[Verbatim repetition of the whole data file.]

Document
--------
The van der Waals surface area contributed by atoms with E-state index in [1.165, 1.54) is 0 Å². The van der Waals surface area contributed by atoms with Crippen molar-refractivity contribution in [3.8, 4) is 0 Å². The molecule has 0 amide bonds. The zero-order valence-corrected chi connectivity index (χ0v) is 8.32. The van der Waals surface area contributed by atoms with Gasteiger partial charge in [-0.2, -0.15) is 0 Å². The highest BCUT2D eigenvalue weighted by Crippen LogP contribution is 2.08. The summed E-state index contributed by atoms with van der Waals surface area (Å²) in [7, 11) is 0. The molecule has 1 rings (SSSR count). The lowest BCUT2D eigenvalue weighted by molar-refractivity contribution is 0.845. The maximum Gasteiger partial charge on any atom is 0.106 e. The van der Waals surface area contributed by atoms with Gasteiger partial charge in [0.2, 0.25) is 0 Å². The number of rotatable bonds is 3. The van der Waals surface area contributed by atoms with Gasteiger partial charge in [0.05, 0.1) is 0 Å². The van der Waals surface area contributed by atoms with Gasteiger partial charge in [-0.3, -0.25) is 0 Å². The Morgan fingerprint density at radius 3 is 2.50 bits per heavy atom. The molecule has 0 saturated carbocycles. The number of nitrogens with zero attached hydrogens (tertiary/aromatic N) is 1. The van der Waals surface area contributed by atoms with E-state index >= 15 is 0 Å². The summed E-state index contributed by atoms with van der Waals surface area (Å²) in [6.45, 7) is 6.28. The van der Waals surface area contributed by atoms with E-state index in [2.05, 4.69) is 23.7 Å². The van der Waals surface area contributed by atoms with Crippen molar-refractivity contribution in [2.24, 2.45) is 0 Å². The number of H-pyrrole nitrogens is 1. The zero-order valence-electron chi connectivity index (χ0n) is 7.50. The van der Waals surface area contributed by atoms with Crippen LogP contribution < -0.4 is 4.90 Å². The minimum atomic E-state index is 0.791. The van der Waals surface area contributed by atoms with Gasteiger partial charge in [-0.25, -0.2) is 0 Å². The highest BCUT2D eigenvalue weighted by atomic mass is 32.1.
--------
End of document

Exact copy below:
The van der Waals surface area contributed by atoms with E-state index in [1.165, 1.54) is 0 Å². The van der Waals surface area contributed by atoms with Crippen molar-refractivity contribution in [3.8, 4) is 0 Å². The molecule has 0 amide bonds. The zero-order valence-corrected chi connectivity index (χ0v) is 8.32. The van der Waals surface area contributed by atoms with Gasteiger partial charge in [-0.2, -0.15) is 0 Å². The highest BCUT2D eigenvalue weighted by Crippen LogP contribution is 2.08. The summed E-state index contributed by atoms with van der Waals surface area (Å²) in [7, 11) is 0. The molecule has 1 rings (SSSR count). The lowest BCUT2D eigenvalue weighted by molar-refractivity contribution is 0.845. The maximum Gasteiger partial charge on any atom is 0.106 e. The van der Waals surface area contributed by atoms with Gasteiger partial charge in [0.2, 0.25) is 0 Å². The number of rotatable bonds is 3. The van der Waals surface area contributed by atoms with Gasteiger partial charge in [0.05, 0.1) is 0 Å². The van der Waals surface area contributed by atoms with Gasteiger partial charge in [-0.3, -0.25) is 0 Å². The Morgan fingerprint density at radius 3 is 2.50 bits per heavy atom. The molecule has 0 saturated carbocycles. The number of nitrogens with zero attached hydrogens (tertiary/aromatic N) is 1. The van der Waals surface area contributed by atoms with E-state index >= 15 is 0 Å². The summed E-state index contributed by atoms with van der Waals surface area (Å²) in [6.45, 7) is 6.28. The van der Waals surface area contributed by atoms with E-state index in [2.05, 4.69) is 23.7 Å². The van der Waals surface area contributed by atoms with Crippen molar-refractivity contribution in [2.24, 2.45) is 0 Å². The number of H-pyrrole nitrogens is 1. The zero-order valence-electron chi connectivity index (χ0n) is 7.50. The van der Waals surface area contributed by atoms with Crippen LogP contribution < -0.4 is 4.90 Å². The minimum atomic E-state index is 0.791. The van der Waals surface area contributed by atoms with Gasteiger partial charge in [-0.25, -0.2) is 0 Å². The highest BCUT2D eigenvalue weighted by atomic mass is 32.1.